To curb Covid: isolation pay, requisition Big Pharma, workers' control

Submitted by martin on 1 June, 2021 - 3:09 Author: Martin Thomas
Covid variants

Under the noise, the same sort of short-sighted Covid policies are back again. It is down to the labour movement to force effective policies against a third surge of the virus.

Turning against his former patron Boris Johnson, Dominic Cummings has declared that Covid blunders in 2020 shows that "in any sensible rational government, it is completely crazy that [Cummings himself] should have been in such a senior position, in my personal opinion. I'm not smart..."

Too true. Infections have been increasing again in Britain since about 7 May. Hospitalisations are now increasing again, and also deaths and probably "long Covid" cases. They will increase less (maybe very much less) than they would have done without the vaccinations. But they will increase. And the Tories continue to flounder and bluster.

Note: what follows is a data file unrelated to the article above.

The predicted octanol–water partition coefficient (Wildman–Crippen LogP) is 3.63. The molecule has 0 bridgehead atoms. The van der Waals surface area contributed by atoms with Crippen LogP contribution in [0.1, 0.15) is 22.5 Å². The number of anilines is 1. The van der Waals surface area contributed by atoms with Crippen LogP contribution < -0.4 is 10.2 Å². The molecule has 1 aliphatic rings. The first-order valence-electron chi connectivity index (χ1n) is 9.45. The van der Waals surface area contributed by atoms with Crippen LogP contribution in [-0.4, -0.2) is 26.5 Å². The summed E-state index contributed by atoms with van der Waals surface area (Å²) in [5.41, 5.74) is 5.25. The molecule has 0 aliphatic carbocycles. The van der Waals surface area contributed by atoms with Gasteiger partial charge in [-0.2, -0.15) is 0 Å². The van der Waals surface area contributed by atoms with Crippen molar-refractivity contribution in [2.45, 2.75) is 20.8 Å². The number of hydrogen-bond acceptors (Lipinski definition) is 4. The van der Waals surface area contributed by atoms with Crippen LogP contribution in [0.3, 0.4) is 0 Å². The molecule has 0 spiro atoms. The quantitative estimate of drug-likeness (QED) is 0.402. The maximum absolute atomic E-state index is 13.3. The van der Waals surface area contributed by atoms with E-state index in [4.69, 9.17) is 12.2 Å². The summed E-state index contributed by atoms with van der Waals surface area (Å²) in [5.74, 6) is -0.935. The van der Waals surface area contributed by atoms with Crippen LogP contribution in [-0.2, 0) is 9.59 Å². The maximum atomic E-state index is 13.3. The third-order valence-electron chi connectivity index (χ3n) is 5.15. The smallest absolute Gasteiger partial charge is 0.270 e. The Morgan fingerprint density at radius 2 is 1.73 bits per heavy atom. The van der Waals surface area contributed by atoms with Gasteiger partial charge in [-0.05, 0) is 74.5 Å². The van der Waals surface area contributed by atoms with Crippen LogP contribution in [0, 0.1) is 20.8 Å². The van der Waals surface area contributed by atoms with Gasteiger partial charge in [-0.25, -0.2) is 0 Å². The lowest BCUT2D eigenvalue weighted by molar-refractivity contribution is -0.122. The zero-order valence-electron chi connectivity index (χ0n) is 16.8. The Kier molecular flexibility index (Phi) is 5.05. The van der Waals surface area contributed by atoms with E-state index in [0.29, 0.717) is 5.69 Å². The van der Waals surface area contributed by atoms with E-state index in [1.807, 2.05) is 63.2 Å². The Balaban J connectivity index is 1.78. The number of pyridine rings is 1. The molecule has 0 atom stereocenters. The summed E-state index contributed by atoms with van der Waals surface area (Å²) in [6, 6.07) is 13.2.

The Seychelles, with the highest vaccination rate in the world and almost no Covid until early 2021 (because it is remote islands), has had cases and deaths rising since it reopened for tourist business at the end of 2020 and then more widely in March 2021. Since the start of 2021, it has had Covid deaths, relative to its small population, equivalent to some 24,000 in the UK, and counting. Vaccines are effective, but not 100%.

Britain's new surge is down to the B.1.617.2 ("Delta") variant first identified in India. Without good quarantine measures, that variant will spread across Europe, and wider, as the B.1.1.7 variant ("Alpha", in the WHO's new listing) did in late 2020.

Reopening pubs and cafés indoors on 17 May was reckless. Easing restrictions further on 21 June would be doubly so.

It’s not just about restrictions. Restrictions are necessary, but socially costly; and their effect (and cost) depends on social measures. Argentina had maybe the world’s longest lockdown in 2020, and has a cumulative Covid death rate not much less than Brazil’s.

• Millions of workers are still denied isolation pay. In March 2020, almost no care home workers had isolation pay. After much campaigning, still 20% of those workers lack isolation pay. Test Centre workers have been promised isolation pay only recently (thanks to efforts by the Safe and Equal campaign), and it remains to be seen how well the promises will be met.